This is an archived article and the information in the article may be outdated. Please look at the time stamp on the story to see when it was last updated.

ATHENS, Ala. – A real world solution to a real world problem, that assignment at Athens High School led to two rising seniors getting first place in a state competition for an invention that could help people worldwide.

Under the guidance of Athens High teacher Michael May, Andrew Ross and Spencer Durm spent weeks on end researching ways to purify water, focusing on countries thousands of miles away.

“1.1 billion people are without clean water in this world, which is 15% of the population,” explained Ross. “In central Africa it’s the worst because they don’t have a stable government but they do have a lot of rainfall so we had to find a way to get that rain and filter it with our system.”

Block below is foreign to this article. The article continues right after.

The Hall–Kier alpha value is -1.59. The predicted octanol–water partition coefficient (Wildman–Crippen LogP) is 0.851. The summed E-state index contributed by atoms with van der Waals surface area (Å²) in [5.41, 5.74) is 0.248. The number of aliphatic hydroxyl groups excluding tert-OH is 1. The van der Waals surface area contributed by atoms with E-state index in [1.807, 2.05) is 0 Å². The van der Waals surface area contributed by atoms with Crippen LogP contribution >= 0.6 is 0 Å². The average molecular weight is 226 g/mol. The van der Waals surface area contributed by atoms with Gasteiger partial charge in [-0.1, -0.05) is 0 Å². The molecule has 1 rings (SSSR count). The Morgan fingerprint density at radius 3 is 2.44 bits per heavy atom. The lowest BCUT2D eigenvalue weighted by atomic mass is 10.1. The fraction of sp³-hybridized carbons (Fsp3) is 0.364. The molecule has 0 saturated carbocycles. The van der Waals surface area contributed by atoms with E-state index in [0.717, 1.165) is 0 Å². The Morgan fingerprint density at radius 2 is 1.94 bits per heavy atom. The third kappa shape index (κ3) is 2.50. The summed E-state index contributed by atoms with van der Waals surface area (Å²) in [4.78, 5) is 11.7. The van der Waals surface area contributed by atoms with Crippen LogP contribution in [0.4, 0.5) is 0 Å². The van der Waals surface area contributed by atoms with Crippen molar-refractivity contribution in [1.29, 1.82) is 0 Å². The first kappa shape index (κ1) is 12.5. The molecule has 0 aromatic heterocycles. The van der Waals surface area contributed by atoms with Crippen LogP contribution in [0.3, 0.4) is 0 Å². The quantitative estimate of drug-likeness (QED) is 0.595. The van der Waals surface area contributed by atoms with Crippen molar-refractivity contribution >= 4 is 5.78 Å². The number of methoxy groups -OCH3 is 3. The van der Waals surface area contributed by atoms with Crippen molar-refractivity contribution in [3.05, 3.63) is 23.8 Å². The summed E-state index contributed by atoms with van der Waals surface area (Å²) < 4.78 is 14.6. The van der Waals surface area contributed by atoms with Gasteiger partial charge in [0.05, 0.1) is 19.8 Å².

Weeks later, their double barrel filtration system was born, and they received first place in the Technology Student Association (TSA) of Alabama conference in Birmingham.

But before they took it down there, they did their due diligence.

“We saw it was actually working and cleaning the water and wanted to know if it was clean enough to drink,” said Durm. “So we took our water to the water treatment facility. The iron and manganese levels were low enough to drink and our water was completely drinkable.”

Plus, at the competition, they made themselves the guinea pigs to prove it works.

“We even drank the water straight out of our device,” said Ross. “It was nasty river water that we put straight in and came out perfectly clean. The judges really liked that.”

Both say it gives them a will to continue a career in engineering, and hopefully help others along the way.

“In a country like the United States, everyone has clean water and access to clean water,” said Durm. “We don’t know what kind of struggle it is to not have clean water and it would be great to help provide that.”

The two teens want to take their filtration system to the national competition. But really want to see a company come in and take it to third world countries to help people.